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Is It Unfair To Compare 'Uncanny Avengers' to Older Comics? (Spoilers)

Illustration for article titled Is It Unfair To Compare Uncanny Avengers to Older Comics? (Spoilers)

I like Uncanny Avengers. It's a good read and a great-looking comic. I'm behind it 100%. I just can't shake the feeling that this leg of their story arc is just re-treading other plot lines, done by other Marvel teams. (Spoilers follow for Uncanny Avengers #20.)


So a while back, a pair of evil bastards saw to it that the world ended. Thor got out of it okay, and every last mutant was transported to Mutopia.

Flash-forward a few years and you've got two sides warring over one thing: the Wasp, Havok, and his team think they should go back in time to undo the catastrophe. Magneto and his followers think it's too dangerous to risk when they've already lost so much.


This chapter ends with Psylocke mentally transporting five Avengers back through time so they can get what is essentially a temporal/cosmic do-over. In the words of Biff Tannen in Back to the Future II, "There's something very familiar about all this."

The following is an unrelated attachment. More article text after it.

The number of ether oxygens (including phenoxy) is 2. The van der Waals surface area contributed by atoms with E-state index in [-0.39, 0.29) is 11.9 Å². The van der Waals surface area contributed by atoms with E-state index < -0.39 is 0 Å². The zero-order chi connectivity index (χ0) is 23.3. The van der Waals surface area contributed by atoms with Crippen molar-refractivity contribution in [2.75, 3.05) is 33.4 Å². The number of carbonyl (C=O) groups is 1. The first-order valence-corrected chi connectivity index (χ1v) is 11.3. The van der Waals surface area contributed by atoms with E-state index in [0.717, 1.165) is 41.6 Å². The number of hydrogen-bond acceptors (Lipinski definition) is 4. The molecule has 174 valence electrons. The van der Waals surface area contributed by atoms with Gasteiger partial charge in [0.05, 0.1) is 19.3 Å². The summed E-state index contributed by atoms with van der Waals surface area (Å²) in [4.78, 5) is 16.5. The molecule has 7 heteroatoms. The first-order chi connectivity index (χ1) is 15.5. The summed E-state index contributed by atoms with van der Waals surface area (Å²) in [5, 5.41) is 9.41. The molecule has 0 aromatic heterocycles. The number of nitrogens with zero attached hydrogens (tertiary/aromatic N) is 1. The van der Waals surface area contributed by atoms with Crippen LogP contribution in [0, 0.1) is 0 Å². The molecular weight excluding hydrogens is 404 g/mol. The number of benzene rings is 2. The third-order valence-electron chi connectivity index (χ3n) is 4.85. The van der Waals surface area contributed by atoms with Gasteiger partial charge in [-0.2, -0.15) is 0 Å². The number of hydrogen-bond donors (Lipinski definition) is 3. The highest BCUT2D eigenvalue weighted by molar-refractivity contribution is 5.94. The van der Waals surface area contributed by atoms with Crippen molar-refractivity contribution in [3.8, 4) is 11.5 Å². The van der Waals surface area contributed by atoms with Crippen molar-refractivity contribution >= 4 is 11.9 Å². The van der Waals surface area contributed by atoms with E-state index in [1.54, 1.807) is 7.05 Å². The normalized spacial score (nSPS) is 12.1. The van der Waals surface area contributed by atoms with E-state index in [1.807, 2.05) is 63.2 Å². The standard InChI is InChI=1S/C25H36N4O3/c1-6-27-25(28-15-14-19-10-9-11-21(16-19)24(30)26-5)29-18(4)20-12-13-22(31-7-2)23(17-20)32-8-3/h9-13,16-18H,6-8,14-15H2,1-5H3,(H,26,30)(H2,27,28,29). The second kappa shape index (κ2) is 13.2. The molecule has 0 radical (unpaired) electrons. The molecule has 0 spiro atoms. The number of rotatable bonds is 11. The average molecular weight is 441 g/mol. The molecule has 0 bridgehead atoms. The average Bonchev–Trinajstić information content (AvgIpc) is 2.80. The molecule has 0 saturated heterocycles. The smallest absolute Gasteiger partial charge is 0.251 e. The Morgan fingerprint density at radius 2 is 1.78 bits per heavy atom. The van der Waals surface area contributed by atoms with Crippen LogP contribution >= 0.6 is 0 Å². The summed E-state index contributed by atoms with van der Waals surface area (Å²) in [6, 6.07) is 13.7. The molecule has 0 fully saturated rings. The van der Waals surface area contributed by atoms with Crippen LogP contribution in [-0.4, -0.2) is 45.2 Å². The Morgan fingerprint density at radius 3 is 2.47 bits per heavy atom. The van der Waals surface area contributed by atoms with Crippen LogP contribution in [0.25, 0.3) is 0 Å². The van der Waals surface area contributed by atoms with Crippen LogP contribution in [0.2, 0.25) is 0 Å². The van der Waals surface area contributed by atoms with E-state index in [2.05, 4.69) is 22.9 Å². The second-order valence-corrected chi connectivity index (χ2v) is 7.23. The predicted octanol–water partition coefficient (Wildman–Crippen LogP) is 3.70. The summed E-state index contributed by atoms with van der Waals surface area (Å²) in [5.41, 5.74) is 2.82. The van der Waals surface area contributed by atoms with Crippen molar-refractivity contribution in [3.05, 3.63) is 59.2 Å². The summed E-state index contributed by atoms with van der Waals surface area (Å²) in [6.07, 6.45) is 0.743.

Also, I can't help but notice they're attempting a Days of Future Past Hail Mary, just in time for the movie, X-Men: Days of Future Past.


I credit Rick Remender, the writer behind all this. Even after the Avengers undo this disaster (Because, c'mon. They will.), Kang the Conqueror may deliver a time-kid into the arms of Havok and Wasp— a child conceived in a relationship they haven't even started yet. That'll be a new wrinkle, not to mention a lasting consequence, which I am all for.

So, is it fair to make such comparisons? Is it fair to call these chapters as a re-hash of a different plot? Of being vertical integration marketing for a movie in a different franchise?


I legitimately don't know. It's frustrating, I know that much. I don't know what else to say about a story that, the entire time I'm reading it, reminds me of another story.

Marvel's job is to create comics, TV series, and movies. Marvel's job is also to sell comics, TV series, and movies. This time around, it just feels forced. The flavor is off, somehow.


What do you think?


Casey Jones is a writer of comics and screenplays. You can find his work here.

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